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The 1918 Fire: Blinded by Smoke

The 1918 Fire:  Blinded by Smoke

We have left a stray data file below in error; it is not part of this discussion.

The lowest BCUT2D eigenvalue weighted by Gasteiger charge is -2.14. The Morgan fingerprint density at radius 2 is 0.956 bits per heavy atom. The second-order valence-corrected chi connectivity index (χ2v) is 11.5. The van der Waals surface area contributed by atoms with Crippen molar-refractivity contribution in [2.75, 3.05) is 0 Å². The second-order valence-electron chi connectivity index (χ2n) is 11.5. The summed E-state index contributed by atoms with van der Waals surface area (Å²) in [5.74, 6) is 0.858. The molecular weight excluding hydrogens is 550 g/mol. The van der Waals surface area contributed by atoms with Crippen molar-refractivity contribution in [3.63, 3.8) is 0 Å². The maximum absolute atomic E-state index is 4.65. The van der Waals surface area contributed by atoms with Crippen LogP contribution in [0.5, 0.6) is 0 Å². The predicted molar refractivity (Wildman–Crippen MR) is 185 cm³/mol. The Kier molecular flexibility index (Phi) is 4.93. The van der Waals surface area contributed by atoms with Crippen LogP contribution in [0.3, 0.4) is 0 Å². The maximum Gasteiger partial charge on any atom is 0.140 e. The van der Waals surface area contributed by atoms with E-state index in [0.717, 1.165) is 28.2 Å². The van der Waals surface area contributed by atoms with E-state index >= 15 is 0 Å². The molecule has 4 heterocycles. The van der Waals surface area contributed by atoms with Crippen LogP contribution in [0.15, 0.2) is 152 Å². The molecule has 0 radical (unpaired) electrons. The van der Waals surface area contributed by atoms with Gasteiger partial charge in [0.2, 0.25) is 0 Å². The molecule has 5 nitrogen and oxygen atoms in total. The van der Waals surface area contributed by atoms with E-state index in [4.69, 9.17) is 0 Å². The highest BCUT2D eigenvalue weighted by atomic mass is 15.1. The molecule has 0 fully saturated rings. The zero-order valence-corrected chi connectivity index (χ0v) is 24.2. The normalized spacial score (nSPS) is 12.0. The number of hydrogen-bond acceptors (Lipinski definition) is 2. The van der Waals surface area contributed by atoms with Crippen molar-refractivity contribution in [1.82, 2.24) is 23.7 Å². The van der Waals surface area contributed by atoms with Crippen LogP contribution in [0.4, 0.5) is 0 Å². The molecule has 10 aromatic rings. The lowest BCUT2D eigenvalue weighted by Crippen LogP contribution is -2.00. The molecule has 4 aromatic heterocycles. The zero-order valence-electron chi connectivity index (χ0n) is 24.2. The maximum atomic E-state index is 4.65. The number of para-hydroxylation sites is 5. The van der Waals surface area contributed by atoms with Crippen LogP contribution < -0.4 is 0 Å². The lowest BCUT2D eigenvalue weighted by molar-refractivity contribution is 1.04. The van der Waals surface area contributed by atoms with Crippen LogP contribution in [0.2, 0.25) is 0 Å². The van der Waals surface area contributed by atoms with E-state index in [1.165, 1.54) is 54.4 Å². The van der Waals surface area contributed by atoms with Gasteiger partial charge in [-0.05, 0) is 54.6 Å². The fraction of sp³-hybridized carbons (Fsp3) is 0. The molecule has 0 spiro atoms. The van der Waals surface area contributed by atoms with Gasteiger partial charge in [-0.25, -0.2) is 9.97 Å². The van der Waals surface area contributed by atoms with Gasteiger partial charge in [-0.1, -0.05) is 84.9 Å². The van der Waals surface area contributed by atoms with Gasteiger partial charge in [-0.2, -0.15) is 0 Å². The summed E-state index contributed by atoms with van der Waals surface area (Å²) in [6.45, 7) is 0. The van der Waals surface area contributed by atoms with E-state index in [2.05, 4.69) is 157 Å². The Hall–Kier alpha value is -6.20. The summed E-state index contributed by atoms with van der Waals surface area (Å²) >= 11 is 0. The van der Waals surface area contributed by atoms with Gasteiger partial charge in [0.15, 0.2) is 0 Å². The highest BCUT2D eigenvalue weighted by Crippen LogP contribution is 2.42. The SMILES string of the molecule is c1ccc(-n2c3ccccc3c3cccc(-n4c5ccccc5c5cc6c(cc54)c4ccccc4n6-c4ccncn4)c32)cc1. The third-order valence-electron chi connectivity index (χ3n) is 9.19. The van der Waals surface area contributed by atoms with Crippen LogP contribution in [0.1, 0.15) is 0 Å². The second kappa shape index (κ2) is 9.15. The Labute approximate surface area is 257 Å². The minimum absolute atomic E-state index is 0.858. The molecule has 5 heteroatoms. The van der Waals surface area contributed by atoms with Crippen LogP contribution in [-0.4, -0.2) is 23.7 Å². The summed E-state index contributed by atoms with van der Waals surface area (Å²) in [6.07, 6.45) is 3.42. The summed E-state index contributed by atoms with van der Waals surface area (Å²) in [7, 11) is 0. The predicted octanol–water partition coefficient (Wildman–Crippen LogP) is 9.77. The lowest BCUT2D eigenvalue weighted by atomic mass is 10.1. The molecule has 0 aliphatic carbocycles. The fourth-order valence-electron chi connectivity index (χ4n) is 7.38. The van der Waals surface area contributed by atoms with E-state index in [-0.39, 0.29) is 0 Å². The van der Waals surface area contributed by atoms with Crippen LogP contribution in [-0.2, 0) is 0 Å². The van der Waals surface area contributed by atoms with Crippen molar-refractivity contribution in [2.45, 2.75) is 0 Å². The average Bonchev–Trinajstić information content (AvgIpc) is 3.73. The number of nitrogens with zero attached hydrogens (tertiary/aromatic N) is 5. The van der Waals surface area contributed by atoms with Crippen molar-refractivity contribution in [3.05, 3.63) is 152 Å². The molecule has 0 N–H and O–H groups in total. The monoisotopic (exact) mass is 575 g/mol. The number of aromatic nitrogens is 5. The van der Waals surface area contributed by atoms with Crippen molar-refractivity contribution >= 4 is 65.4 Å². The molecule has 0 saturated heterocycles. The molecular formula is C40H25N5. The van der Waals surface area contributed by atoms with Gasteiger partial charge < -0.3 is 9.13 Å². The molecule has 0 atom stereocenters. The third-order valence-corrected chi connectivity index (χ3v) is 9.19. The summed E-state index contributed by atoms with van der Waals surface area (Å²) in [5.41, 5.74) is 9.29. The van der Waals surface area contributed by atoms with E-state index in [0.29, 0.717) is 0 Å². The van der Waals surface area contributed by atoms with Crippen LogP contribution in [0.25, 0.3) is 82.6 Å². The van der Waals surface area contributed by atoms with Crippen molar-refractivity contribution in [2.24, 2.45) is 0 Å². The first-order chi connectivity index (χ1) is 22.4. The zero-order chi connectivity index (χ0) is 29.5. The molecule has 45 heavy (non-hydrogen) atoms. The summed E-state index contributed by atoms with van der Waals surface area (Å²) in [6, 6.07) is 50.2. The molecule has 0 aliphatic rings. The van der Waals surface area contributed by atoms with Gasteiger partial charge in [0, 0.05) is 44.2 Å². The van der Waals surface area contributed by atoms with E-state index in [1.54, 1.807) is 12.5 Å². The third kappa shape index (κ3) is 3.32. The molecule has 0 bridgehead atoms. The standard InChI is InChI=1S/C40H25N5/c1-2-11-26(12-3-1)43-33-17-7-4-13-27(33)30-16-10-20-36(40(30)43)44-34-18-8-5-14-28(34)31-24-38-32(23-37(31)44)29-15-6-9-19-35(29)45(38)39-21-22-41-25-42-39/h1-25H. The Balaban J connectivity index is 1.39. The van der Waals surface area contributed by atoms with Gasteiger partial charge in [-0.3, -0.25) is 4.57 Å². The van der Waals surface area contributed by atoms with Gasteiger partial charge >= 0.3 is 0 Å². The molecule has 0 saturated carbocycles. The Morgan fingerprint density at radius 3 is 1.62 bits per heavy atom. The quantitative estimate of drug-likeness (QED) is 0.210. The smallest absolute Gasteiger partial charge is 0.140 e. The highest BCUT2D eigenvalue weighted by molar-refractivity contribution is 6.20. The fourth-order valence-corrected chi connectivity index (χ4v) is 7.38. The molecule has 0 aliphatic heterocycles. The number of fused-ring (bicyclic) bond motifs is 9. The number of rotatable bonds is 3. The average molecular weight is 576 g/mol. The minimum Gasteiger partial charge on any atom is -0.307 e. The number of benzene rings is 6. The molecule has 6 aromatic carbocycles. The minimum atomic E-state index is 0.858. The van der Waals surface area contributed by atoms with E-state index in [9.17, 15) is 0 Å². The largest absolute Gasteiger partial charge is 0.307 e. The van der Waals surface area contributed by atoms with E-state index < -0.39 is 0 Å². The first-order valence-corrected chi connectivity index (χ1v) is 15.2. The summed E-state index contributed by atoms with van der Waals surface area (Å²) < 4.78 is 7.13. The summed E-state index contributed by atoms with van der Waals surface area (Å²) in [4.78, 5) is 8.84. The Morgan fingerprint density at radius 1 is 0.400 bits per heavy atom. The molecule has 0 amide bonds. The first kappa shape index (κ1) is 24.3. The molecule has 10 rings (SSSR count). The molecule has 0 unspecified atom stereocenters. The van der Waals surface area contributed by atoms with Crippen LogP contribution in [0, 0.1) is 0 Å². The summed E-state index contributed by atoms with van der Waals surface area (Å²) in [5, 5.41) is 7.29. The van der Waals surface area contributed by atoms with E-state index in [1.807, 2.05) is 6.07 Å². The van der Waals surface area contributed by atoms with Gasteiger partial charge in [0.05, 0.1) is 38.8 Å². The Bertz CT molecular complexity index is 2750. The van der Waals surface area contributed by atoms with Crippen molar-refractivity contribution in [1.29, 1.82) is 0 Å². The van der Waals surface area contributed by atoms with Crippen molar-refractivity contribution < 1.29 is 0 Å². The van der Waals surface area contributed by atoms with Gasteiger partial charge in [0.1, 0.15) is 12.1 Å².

Dense smoke during the 1918 Fire eliminated visibility, as witness the plight of these wayward cars.  Horses fared no better.  Years later, a story in Lutheran Voice magazine by Pastor J.E. Nopola of St. Matthew’s Church recounted how local farmer Antti Pykkonen tried to help 24 people escape in his horse-drawn wagon. “About a mile from home the horses lost the road in the smoke,” Dr. Nopola reported, and the wagon box and passengers toppled into the ditch.  They hoisted the box back on the wagon, he said, but within another mile the fire was so intense they had to turn back.  Taking another road, they came to the river and spent the night on a bridge. “The next morning the prospects of survival were much brighter.  Upon returning home Antti found…the house and barn standing on the homestead among the smoldering ruins of the neighborhood and burnt carcasses of the cattle.” (Photo courtesy of Viola Korby and Lynda Nordstrom Korby from ‘The Fury of the Flames,’ published in 1919 by Martin A. Olmem, Duluth) 

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